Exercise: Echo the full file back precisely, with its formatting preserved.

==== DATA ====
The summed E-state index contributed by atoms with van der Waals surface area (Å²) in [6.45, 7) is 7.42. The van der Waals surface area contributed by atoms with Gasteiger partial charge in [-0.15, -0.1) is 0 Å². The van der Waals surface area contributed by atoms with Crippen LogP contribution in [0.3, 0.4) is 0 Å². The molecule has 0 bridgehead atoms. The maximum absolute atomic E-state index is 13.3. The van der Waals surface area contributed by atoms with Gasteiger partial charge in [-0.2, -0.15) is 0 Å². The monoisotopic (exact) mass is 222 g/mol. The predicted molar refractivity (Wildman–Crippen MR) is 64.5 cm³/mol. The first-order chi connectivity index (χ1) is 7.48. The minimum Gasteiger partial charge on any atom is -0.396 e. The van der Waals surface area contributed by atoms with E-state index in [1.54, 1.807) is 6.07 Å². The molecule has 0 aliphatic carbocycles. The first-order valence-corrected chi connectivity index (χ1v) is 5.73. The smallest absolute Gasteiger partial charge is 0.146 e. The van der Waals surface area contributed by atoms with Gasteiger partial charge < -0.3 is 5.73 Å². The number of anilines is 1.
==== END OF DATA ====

The summed E-state index contributed by atoms with van der Waals surface area (Å²) in [6.45, 7) is 7.42. The van der Waals surface area contributed by atoms with Gasteiger partial charge in [-0.15, -0.1) is 0 Å². The van der Waals surface area contributed by atoms with Crippen LogP contribution in [0.3, 0.4) is 0 Å². The molecule has 0 bridgehead atoms. The maximum absolute atomic E-state index is 13.3. The van der Waals surface area contributed by atoms with Gasteiger partial charge in [-0.2, -0.15) is 0 Å². The monoisotopic (exact) mass is 222 g/mol. The predicted molar refractivity (Wildman–Crippen MR) is 64.5 cm³/mol. The first-order chi connectivity index (χ1) is 7.48. The minimum Gasteiger partial charge on any atom is -0.396 e. The van der Waals surface area contributed by atoms with E-state index in [1.54, 1.807) is 6.07 Å². The molecule has 0 aliphatic carbocycles. The first-order valence-corrected chi connectivity index (χ1v) is 5.73. The smallest absolute Gasteiger partial charge is 0.146 e. The van der Waals surface area contributed by atoms with Gasteiger partial charge < -0.3 is 5.73 Å². The number of anilines is 1.